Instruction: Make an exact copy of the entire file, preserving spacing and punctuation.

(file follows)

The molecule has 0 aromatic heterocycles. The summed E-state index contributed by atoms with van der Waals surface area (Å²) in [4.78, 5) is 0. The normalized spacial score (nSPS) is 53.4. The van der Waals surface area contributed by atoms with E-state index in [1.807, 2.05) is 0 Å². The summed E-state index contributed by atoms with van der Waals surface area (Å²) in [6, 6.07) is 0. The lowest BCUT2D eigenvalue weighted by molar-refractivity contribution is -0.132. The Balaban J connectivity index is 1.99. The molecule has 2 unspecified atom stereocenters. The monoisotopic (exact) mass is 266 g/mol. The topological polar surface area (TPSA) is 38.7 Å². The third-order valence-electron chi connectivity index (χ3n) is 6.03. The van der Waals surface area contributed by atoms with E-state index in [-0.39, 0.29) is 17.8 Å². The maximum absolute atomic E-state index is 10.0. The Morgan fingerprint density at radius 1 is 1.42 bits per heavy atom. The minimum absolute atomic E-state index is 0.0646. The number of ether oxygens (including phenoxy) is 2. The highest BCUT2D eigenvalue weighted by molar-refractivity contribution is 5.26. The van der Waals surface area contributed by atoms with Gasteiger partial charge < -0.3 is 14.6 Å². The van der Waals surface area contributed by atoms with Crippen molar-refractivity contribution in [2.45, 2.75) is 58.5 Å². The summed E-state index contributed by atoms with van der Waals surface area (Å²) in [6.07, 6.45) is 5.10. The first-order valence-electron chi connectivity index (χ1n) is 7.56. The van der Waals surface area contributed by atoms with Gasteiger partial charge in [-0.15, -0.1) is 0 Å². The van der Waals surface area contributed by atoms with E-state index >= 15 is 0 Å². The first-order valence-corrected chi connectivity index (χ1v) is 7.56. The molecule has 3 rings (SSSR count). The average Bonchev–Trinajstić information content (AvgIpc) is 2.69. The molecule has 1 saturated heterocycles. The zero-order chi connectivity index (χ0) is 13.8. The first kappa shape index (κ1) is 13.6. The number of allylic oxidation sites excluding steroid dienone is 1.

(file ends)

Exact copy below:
The molecule has 0 aromatic heterocycles. The summed E-state index contributed by atoms with van der Waals surface area (Å²) in [4.78, 5) is 0. The normalized spacial score (nSPS) is 53.4. The van der Waals surface area contributed by atoms with E-state index in [1.807, 2.05) is 0 Å². The summed E-state index contributed by atoms with van der Waals surface area (Å²) in [6, 6.07) is 0. The lowest BCUT2D eigenvalue weighted by molar-refractivity contribution is -0.132. The Balaban J connectivity index is 1.99. The molecule has 2 unspecified atom stereocenters. The monoisotopic (exact) mass is 266 g/mol. The topological polar surface area (TPSA) is 38.7 Å². The third-order valence-electron chi connectivity index (χ3n) is 6.03. The van der Waals surface area contributed by atoms with E-state index in [-0.39, 0.29) is 17.8 Å². The maximum absolute atomic E-state index is 10.0. The Morgan fingerprint density at radius 1 is 1.42 bits per heavy atom. The minimum absolute atomic E-state index is 0.0646. The number of ether oxygens (including phenoxy) is 2. The highest BCUT2D eigenvalue weighted by molar-refractivity contribution is 5.26. The van der Waals surface area contributed by atoms with Gasteiger partial charge < -0.3 is 14.6 Å². The van der Waals surface area contributed by atoms with Crippen molar-refractivity contribution in [2.45, 2.75) is 58.5 Å². The summed E-state index contributed by atoms with van der Waals surface area (Å²) in [6.07, 6.45) is 5.10. The first-order valence-electron chi connectivity index (χ1n) is 7.56. The van der Waals surface area contributed by atoms with Gasteiger partial charge in [-0.15, -0.1) is 0 Å². The van der Waals surface area contributed by atoms with E-state index >= 15 is 0 Å². The first-order valence-corrected chi connectivity index (χ1v) is 7.56. The molecule has 3 rings (SSSR count). The average Bonchev–Trinajstić information content (AvgIpc) is 2.69. The molecule has 1 saturated heterocycles. The zero-order chi connectivity index (χ0) is 13.8. The first kappa shape index (κ1) is 13.6. The number of allylic oxidation sites excluding steroid dienone is 1.